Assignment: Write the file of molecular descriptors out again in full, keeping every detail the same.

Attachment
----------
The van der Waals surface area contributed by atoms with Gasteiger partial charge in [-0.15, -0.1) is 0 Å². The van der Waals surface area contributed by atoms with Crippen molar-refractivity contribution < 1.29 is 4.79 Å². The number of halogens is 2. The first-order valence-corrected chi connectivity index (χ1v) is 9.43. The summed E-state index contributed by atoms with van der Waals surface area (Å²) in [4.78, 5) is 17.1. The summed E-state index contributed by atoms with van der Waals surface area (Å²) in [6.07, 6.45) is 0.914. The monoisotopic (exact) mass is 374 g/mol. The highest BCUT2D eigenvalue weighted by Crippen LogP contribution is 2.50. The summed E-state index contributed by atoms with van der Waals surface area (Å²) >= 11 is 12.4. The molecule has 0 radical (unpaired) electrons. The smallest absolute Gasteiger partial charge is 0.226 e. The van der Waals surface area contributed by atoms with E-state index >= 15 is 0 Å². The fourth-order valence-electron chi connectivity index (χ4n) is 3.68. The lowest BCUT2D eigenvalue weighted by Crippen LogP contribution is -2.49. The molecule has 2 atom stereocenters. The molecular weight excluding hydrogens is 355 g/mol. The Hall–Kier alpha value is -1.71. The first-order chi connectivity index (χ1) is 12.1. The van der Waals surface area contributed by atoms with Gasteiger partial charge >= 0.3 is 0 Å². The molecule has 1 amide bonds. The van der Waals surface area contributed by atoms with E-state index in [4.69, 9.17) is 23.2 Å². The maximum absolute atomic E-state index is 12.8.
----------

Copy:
The van der Waals surface area contributed by atoms with Gasteiger partial charge in [-0.15, -0.1) is 0 Å². The van der Waals surface area contributed by atoms with Crippen molar-refractivity contribution < 1.29 is 4.79 Å². The number of halogens is 2. The first-order valence-corrected chi connectivity index (χ1v) is 9.43. The summed E-state index contributed by atoms with van der Waals surface area (Å²) in [4.78, 5) is 17.1. The summed E-state index contributed by atoms with van der Waals surface area (Å²) in [6.07, 6.45) is 0.914. The monoisotopic (exact) mass is 374 g/mol. The highest BCUT2D eigenvalue weighted by Crippen LogP contribution is 2.50. The summed E-state index contributed by atoms with van der Waals surface area (Å²) >= 11 is 12.4. The molecule has 0 radical (unpaired) electrons. The smallest absolute Gasteiger partial charge is 0.226 e. The van der Waals surface area contributed by atoms with E-state index >= 15 is 0 Å². The fourth-order valence-electron chi connectivity index (χ4n) is 3.68. The lowest BCUT2D eigenvalue weighted by Crippen LogP contribution is -2.49. The molecule has 2 atom stereocenters. The molecular weight excluding hydrogens is 355 g/mol. The Hall–Kier alpha value is -1.71. The first-order chi connectivity index (χ1) is 12.1. The van der Waals surface area contributed by atoms with Gasteiger partial charge >= 0.3 is 0 Å². The molecule has 1 amide bonds. The van der Waals surface area contributed by atoms with E-state index in [4.69, 9.17) is 23.2 Å². The maximum absolute atomic E-state index is 12.8.